There was an episode this week on The Video Archives Podcast where co-host Quentin Tarantino was discussing Moonraker for the first hour of the show. I figured I'd share his main views in case anyone was curious as to what he had to say about the film/Bond in general, especially since he had a chance to direct CR way back when.

    - Tarantino sides with the general consensus that Moonraker is a low tier Bond movie, although he thinks that it's one of the first 'film films' since Goldfinger.

    - He spoke on the history of cashing in on the Star Wars mania of '77. Basically he found Moonraker to be a cheesy rip-off of SW, but with Ken Adam sets, which he jokes might make it better than the SW movie it copied. Later he calls Adam's sets "f*cking amazing"

    - Tarantino's a huge Roger Moore fan but not so much as Bond. For example, he brought up North Sea Hijack/Ffolkes as one of Moore's many superior performances.

    - While avoiding to disrespect Lazenby he believes Moore would've been the perfect Bond in OHMSS, which according to him features 'no Bond in it' as it stands.

    - Tarantino was very blunt at times saying Lewis Gilbert did a terrible job directing it. He joked that Moonraker was made for a "Guy Hamilton reappreciation society" since it had him realize that DAF wasn't so bad after all.

    - The opening parachute sequence reminded him of the raw nature of movies back then with real people doing real stunts (with insane camera work) and it never mattered for audiences back then that a double was performing it. One of his favorite moments in the whole film is when Bond darts forward like a bullet in the air towards the pilot below him.

    - Tarantino absolutely hates Bassey's title song

    - He really likes Lonsdale as Drax yet feels that the character could've been given even more room to shine

    - For some reason Tarantino talked about Drax's residence being shot at Versailles but this isn't true is it? Although with that belief it's the one sequence that really works for him based on what he thinks the filmmakers wanted to achieve. Basically the concept of shooting at a place like Versailles but telling the audience it's California is funny/clever to him and they pull it off really well.

    - He had a lot to say about Lois Chiles' Holly Goodhead and he began by saying that he hates the name. Not for sexist reasons but for the fact that it was overdone by that point and could never be beaten by 'Pussy'. He firmly believes that Chiles was a non-entity in the film but it's not her fault. Rather the filmmakers' who didn't give her a character to play and wouldn't let her since they had several ideas instead of one singular vision. Essentially he believes that they didn't know where to go with her at all.

    - Gondola chase was horrible

    - Spaces scenes were "silly as f*ck"
  • Posts: 1,841
    Not sure where to put this but since there's no Tarantino thread...

    There was an episode this week on The Video Archives Podcast where co-host Quentin Tarantino was discussing Moonraker for the first hour of the show. I figured I'd share his main views in case anyone was curious as to what he had to say about the film/Bond in general, especially since he had a chance to direct CR way back when.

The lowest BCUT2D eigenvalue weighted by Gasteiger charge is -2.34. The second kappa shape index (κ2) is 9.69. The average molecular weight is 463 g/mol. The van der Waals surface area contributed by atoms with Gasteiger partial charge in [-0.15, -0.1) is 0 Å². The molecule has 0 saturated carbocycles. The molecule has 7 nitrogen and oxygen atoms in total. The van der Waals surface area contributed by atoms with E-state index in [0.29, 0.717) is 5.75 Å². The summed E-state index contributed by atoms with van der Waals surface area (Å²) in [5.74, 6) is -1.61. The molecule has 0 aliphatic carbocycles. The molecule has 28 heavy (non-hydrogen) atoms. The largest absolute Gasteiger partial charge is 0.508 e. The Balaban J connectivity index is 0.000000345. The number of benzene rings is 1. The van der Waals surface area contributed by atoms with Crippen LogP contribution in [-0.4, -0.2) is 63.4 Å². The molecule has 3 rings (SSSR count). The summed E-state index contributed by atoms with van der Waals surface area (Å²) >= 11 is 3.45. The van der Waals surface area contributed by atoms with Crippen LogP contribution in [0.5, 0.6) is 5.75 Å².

- Tarantino sides with the general consensus that Moonraker is a low tier Bond movie, although he thinks that it's one of the first 'film films' since Goldfinger.

    - He spoke on the history of cashing in on the Star Wars mania of '77. Basically he found Moonraker to be a cheesy rip-off of SW, but with Ken Adam sets, which he jokes might make it better than the SW movie it copied. Later he calls Adam's sets "f*cking amazing"

    - Tarantino's a huge Roger Moore fan but not so much as Bond. For example, he brought up North Sea Hijack/Ffolkes as one of Moore's many superior performances.

    - While avoiding to disrespect Lazenby he believes Moore would've been the perfect Bond in OHMSS, which according to him features 'no Bond in it' as it stands.

    - Tarantino was very blunt at times saying Lewis Gilbert did a terrible job directing it. He joked that Moonraker was made for a "Guy Hamilton reappreciation society" since it had him realize that DAF wasn't so bad after all.

    - The opening parachute sequence reminded him of the raw nature of movies back then with real people doing real stunts (with insane camera work) and it never mattered for audiences back then that a double was performing it. One of his favorite moments in the whole film is when Bond darts forward like a bullet in the air towards the pilot below him.

    - Tarantino absolutely hates Bassey's title song

    - He really likes Lonsdale as Drax yet feels that the character could've been given even more room to shine

    - For some reason Tarantino talked about Drax's residence being shot at Versailles but this isn't true is it? Although with that belief it's the one sequence that really works for him based on what he thinks the filmmakers wanted to achieve. Basically the concept of shooting at a place like Versailles but telling the audience it's California is funny/clever to him and they pull it off really well.